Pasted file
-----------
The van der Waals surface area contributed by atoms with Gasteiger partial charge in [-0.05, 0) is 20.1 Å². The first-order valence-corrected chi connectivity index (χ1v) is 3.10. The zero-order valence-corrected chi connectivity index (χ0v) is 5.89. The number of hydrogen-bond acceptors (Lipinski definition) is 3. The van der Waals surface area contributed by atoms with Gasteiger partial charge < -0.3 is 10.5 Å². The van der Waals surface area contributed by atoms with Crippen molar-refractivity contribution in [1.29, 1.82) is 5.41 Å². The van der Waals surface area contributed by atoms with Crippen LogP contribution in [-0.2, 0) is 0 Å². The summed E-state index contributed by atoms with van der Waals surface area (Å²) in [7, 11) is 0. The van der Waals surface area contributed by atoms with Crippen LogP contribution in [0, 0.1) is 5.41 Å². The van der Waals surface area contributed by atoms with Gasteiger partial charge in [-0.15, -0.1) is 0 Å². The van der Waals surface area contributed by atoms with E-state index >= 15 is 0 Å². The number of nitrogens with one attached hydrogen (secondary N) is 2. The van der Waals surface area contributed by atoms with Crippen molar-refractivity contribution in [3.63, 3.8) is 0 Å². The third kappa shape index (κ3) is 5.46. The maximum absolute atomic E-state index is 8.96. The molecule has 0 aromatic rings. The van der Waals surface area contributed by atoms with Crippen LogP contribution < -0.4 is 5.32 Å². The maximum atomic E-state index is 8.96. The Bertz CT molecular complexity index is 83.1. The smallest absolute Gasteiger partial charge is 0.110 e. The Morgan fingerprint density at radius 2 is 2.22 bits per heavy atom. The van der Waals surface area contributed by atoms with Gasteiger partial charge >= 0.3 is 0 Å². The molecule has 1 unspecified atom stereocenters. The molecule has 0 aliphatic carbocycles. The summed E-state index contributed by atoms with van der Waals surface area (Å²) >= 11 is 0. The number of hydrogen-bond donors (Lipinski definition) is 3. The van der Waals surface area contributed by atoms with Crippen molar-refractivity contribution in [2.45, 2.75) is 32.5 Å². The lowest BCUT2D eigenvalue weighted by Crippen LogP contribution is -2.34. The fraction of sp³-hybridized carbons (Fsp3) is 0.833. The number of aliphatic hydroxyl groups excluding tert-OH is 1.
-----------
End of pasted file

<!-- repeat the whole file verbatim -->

The van der Waals surface area contributed by atoms with Gasteiger partial charge in [-0.05, 0) is 20.1 Å². The first-order valence-corrected chi connectivity index (χ1v) is 3.10. The zero-order valence-corrected chi connectivity index (χ0v) is 5.89. The number of hydrogen-bond acceptors (Lipinski definition) is 3. The van der Waals surface area contributed by atoms with Gasteiger partial charge < -0.3 is 10.5 Å². The van der Waals surface area contributed by atoms with Crippen molar-refractivity contribution in [1.29, 1.82) is 5.41 Å². The van der Waals surface area contributed by atoms with Crippen LogP contribution in [-0.2, 0) is 0 Å². The summed E-state index contributed by atoms with van der Waals surface area (Å²) in [7, 11) is 0. The van der Waals surface area contributed by atoms with Crippen LogP contribution in [0, 0.1) is 5.41 Å². The van der Waals surface area contributed by atoms with Gasteiger partial charge in [-0.15, -0.1) is 0 Å². The van der Waals surface area contributed by atoms with E-state index >= 15 is 0 Å². The number of nitrogens with one attached hydrogen (secondary N) is 2. The van der Waals surface area contributed by atoms with Crippen molar-refractivity contribution in [3.63, 3.8) is 0 Å². The third kappa shape index (κ3) is 5.46. The maximum absolute atomic E-state index is 8.96. The molecule has 0 aromatic rings. The van der Waals surface area contributed by atoms with Crippen LogP contribution < -0.4 is 5.32 Å². The maximum atomic E-state index is 8.96. The Bertz CT molecular complexity index is 83.1. The smallest absolute Gasteiger partial charge is 0.110 e. The Morgan fingerprint density at radius 2 is 2.22 bits per heavy atom. The van der Waals surface area contributed by atoms with Gasteiger partial charge >= 0.3 is 0 Å². The molecule has 1 unspecified atom stereocenters. The molecule has 0 aliphatic carbocycles. The summed E-state index contributed by atoms with van der Waals surface area (Å²) >= 11 is 0. The number of hydrogen-bond donors (Lipinski definition) is 3. The van der Waals surface area contributed by atoms with Crippen molar-refractivity contribution in [2.45, 2.75) is 32.5 Å². The lowest BCUT2D eigenvalue weighted by Crippen LogP contribution is -2.34. The fraction of sp³-hybridized carbons (Fsp3) is 0.833. The number of aliphatic hydroxyl groups excluding tert-OH is 1.